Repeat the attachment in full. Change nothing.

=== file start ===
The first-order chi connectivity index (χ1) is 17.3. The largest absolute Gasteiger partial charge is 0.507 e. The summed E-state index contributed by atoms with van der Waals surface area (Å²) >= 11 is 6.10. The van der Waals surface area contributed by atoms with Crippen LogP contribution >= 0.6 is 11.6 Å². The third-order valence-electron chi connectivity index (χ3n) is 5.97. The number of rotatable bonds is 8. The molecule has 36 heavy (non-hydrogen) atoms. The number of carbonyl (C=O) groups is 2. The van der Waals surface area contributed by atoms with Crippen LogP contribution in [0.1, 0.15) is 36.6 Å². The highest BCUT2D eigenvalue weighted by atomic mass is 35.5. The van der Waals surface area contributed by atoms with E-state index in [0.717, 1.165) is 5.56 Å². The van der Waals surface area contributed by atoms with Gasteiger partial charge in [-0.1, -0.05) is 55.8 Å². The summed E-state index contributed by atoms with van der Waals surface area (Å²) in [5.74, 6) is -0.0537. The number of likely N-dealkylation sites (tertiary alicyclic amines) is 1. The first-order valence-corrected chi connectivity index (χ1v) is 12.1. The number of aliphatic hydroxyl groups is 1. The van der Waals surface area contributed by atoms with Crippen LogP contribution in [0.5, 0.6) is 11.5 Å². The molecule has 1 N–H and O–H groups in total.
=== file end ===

The first-order chi connectivity index (χ1) is 17.3. The largest absolute Gasteiger partial charge is 0.507 e. The summed E-state index contributed by atoms with van der Waals surface area (Å²) >= 11 is 6.10. The van der Waals surface area contributed by atoms with Crippen LogP contribution >= 0.6 is 11.6 Å². The third-order valence-electron chi connectivity index (χ3n) is 5.97. The number of rotatable bonds is 8. The molecule has 36 heavy (non-hydrogen) atoms. The number of carbonyl (C=O) groups is 2. The van der Waals surface area contributed by atoms with Crippen LogP contribution in [0.1, 0.15) is 36.6 Å². The highest BCUT2D eigenvalue weighted by atomic mass is 35.5. The van der Waals surface area contributed by atoms with E-state index in [0.717, 1.165) is 5.56 Å². The van der Waals surface area contributed by atoms with Gasteiger partial charge in [-0.1, -0.05) is 55.8 Å². The summed E-state index contributed by atoms with van der Waals surface area (Å²) in [5.74, 6) is -0.0537. The number of likely N-dealkylation sites (tertiary alicyclic amines) is 1. The first-order valence-corrected chi connectivity index (χ1v) is 12.1. The number of aliphatic hydroxyl groups is 1. The van der Waals surface area contributed by atoms with Crippen LogP contribution in [0.5, 0.6) is 11.5 Å². The molecule has 1 N–H and O–H groups in total.